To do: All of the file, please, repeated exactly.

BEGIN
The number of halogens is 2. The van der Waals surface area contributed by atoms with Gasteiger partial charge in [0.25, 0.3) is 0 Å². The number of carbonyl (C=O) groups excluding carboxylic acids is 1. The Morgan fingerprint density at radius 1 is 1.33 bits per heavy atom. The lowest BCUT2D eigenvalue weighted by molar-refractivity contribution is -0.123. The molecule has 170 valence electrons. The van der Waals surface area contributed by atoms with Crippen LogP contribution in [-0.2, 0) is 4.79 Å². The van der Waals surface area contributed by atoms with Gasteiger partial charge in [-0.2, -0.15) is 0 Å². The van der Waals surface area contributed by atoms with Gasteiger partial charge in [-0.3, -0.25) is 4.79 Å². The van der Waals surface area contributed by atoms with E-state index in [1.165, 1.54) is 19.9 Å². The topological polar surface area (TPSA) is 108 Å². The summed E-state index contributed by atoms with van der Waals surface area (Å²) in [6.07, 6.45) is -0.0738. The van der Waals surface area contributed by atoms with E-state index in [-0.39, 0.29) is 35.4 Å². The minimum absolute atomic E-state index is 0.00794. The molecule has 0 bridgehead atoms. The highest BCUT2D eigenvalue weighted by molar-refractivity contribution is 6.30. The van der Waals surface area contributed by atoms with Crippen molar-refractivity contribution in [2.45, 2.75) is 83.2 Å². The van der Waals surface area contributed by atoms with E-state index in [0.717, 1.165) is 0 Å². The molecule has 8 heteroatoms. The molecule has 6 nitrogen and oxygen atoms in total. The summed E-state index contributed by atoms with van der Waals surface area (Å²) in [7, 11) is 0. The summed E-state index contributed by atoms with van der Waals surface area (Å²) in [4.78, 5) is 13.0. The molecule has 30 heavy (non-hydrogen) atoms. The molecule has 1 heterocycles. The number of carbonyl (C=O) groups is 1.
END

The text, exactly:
The number of halogens is 2. The van der Waals surface area contributed by atoms with Gasteiger partial charge in [0.25, 0.3) is 0 Å². The number of carbonyl (C=O) groups excluding carboxylic acids is 1. The Morgan fingerprint density at radius 1 is 1.33 bits per heavy atom. The lowest BCUT2D eigenvalue weighted by molar-refractivity contribution is -0.123. The molecule has 170 valence electrons. The van der Waals surface area contributed by atoms with Crippen LogP contribution in [-0.2, 0) is 4.79 Å². The van der Waals surface area contributed by atoms with Gasteiger partial charge in [-0.2, -0.15) is 0 Å². The van der Waals surface area contributed by atoms with Gasteiger partial charge in [-0.3, -0.25) is 4.79 Å². The van der Waals surface area contributed by atoms with E-state index in [1.165, 1.54) is 19.9 Å². The topological polar surface area (TPSA) is 108 Å². The summed E-state index contributed by atoms with van der Waals surface area (Å²) in [6.07, 6.45) is -0.0738. The van der Waals surface area contributed by atoms with E-state index in [-0.39, 0.29) is 35.4 Å². The minimum absolute atomic E-state index is 0.00794. The molecule has 0 bridgehead atoms. The highest BCUT2D eigenvalue weighted by molar-refractivity contribution is 6.30. The van der Waals surface area contributed by atoms with Crippen molar-refractivity contribution in [2.45, 2.75) is 83.2 Å². The van der Waals surface area contributed by atoms with E-state index in [0.717, 1.165) is 0 Å². The molecule has 8 heteroatoms. The molecule has 6 nitrogen and oxygen atoms in total. The summed E-state index contributed by atoms with van der Waals surface area (Å²) in [7, 11) is 0. The summed E-state index contributed by atoms with van der Waals surface area (Å²) in [4.78, 5) is 13.0. The molecule has 30 heavy (non-hydrogen) atoms. The molecule has 1 heterocycles. The number of carbonyl (C=O) groups is 1.